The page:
“The Raven.” It sounded like a curse. Two sailors spat over the side, giving water to the sea for luck, and a third traced the sign of the Circle on her breast, muttering, “Probably bin followin’ us since the outer islands.” When the lookout confirmed the identification a moment later, the crew of the Gilded Fancy raced to defensive positions.

Vree put herself in the path of a running sailor and he skidded to a stop. The third night out, she’d barely managed to keep from killing their best knife fighter when he’d challenged her right to the long dagger she wore. After her easy victory, the crew treated her with the same wary respect she’d received from those around her most of her life. While they might not know what she was—had been—they’d been made very aware of what she could do. “Can we …” She hated having to search for words but her Shkoden was up to little more than the most basic of conversations. *Gyhard, how do you say, outrun her?*

When he told her and she repeated it, the sailor shook his head, scalp locks whipping his ears. “No stinking way. They’re in the same stinking current, ahead of the same stinking wind, and they’re built for speed which we sure as fish shit aren’t.”

“What will …”

He didn’t wait for her to finish. “Happen? They’ll board us. Anyone who survives the fight’ll go over the side. Less, of course, they’ve got some stinking skill Edite i’Oceania …”


*She’s claiming the sea as her mother,* Gyhard explained. *It’s probably not true.*


“… thinks she needs—healers, or sail makers, or stinking carpenters. You, don’t know what she’ll do about you, but the hucksters, his stinking Lordship, and his stinking Lordship’s servant, she’ll hold for ransom.”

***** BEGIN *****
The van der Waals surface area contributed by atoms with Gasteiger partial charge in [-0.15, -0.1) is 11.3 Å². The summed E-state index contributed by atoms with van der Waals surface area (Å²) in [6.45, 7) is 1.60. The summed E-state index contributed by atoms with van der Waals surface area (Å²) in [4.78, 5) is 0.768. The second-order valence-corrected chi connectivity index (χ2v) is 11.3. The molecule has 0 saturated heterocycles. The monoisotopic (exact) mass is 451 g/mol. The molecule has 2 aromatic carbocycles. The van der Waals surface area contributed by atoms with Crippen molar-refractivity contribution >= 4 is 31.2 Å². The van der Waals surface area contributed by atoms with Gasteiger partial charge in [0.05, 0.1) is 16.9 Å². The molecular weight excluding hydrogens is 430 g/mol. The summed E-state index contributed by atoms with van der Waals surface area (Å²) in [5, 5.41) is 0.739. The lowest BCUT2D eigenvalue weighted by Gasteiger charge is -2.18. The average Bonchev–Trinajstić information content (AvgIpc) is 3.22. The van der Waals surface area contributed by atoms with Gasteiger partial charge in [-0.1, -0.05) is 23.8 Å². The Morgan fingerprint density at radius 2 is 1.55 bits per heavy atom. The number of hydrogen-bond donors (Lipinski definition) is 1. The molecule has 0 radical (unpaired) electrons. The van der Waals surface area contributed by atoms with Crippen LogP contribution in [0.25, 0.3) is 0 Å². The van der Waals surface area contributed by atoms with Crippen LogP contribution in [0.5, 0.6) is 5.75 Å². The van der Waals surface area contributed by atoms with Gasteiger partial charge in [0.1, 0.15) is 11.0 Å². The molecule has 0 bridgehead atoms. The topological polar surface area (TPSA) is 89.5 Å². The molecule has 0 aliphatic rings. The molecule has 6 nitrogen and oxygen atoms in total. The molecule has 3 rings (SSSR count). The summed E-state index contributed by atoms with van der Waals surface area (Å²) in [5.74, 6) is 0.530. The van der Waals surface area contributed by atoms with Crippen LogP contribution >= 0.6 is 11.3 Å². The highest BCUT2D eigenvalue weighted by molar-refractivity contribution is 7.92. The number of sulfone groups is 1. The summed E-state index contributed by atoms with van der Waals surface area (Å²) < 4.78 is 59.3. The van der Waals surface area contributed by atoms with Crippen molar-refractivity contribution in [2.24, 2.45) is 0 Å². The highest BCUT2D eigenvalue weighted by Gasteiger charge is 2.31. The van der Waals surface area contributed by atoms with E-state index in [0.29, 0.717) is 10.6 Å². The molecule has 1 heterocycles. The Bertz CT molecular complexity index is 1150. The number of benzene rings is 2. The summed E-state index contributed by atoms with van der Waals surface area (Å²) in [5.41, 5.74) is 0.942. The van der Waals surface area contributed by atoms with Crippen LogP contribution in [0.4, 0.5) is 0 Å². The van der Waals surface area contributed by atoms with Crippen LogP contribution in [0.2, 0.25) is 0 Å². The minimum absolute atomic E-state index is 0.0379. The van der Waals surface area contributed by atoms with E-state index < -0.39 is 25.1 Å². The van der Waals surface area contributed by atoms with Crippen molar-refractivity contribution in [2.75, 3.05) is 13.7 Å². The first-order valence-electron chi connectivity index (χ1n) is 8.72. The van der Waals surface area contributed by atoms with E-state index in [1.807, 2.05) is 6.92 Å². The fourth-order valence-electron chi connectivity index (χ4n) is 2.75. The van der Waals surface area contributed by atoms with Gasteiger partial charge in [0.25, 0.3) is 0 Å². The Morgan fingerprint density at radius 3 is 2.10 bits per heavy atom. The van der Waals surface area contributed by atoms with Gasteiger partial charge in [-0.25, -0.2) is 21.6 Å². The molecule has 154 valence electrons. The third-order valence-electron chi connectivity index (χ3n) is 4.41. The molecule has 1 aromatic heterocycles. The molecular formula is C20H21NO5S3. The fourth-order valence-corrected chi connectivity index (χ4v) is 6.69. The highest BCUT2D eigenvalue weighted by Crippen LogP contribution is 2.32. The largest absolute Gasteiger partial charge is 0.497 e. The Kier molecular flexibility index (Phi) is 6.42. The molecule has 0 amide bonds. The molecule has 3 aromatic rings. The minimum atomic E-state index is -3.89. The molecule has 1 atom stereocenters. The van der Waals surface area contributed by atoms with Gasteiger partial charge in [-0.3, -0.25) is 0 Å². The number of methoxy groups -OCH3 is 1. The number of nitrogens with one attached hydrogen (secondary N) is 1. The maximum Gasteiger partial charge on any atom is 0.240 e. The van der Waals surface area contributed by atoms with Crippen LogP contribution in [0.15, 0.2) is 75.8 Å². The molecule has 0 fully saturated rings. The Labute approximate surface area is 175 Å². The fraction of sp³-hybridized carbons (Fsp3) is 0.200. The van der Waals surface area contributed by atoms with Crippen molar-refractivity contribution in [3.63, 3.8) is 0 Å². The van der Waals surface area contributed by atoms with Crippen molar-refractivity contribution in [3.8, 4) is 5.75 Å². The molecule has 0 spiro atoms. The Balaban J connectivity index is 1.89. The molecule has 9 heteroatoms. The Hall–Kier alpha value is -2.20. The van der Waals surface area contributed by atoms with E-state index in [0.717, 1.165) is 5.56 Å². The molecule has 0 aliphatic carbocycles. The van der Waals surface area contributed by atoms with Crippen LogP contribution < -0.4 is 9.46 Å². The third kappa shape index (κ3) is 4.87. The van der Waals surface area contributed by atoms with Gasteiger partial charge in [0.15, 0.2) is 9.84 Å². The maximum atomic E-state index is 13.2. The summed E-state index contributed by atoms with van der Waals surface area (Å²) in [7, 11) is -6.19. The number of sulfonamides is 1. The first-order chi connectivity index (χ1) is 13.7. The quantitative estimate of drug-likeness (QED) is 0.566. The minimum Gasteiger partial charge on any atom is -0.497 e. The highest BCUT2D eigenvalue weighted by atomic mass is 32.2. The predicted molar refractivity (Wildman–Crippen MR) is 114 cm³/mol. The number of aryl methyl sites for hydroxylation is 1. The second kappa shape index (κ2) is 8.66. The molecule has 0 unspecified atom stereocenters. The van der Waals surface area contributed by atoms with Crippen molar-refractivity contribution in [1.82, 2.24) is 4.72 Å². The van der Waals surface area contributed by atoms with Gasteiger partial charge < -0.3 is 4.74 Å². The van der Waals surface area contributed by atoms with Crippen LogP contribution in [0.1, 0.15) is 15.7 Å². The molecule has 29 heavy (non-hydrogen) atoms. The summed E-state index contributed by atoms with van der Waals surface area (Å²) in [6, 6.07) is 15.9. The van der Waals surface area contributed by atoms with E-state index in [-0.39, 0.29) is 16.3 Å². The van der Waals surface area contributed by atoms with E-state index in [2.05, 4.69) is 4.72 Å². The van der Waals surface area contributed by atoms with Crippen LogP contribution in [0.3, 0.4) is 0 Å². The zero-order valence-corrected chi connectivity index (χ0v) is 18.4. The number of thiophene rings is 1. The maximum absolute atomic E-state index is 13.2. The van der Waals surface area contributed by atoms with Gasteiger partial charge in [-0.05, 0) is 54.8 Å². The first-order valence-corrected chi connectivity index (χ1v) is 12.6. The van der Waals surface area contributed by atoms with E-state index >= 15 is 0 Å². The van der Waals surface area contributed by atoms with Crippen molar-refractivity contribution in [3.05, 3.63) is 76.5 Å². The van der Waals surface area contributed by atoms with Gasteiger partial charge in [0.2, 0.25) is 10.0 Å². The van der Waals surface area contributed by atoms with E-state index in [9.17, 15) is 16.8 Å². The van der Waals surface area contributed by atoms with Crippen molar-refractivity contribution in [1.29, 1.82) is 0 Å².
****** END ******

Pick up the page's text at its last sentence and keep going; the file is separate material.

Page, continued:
The hucksters were a pair of Imperial merchants and His Lordship was a Shkoden noble, who was involved in some way with the ambassador at the Imperial court. Vree knew nothing more about any of them, nor did she really care. As the sailor ran off to join others performing complicated and inexplicable maneuvers with a rope—the decks looked like an anthill stirred with a stick—she took another look at the Raven.

Even in that short time, it had pulled closer—close enough to see that all exposed timber had been painted a deep matte black.

*That’s conceit,* Gyhard growled. *All that black paint must’ve cost her a fortune. No wonder she turned pirate.*

Conceit. Vree frowned.

She felt Gyhard stir uneasily within the boundaries of her mind. *What are you thinking?* he demanded. *Vree …*

*I’m thinking that there may be an alternative to going over the side with a pirate’s ax splitting my skull.*

*What alternative?*

She turned from the rail. *The usual one.* Ignoring the chaos growing around her, she made her way past frantic men and women fighting to get the last bit of speed out of the Fancy to the arms locker where the armsmaster was methodically setting out bundles of barbed arrows. As he’d spent some years in the Empire and spoke fluent Imperial, they’d not have to waste any of their rapidly decreasing time on translations. “Tell me,” she demanded without preamble, “about Edite i’Oceania.”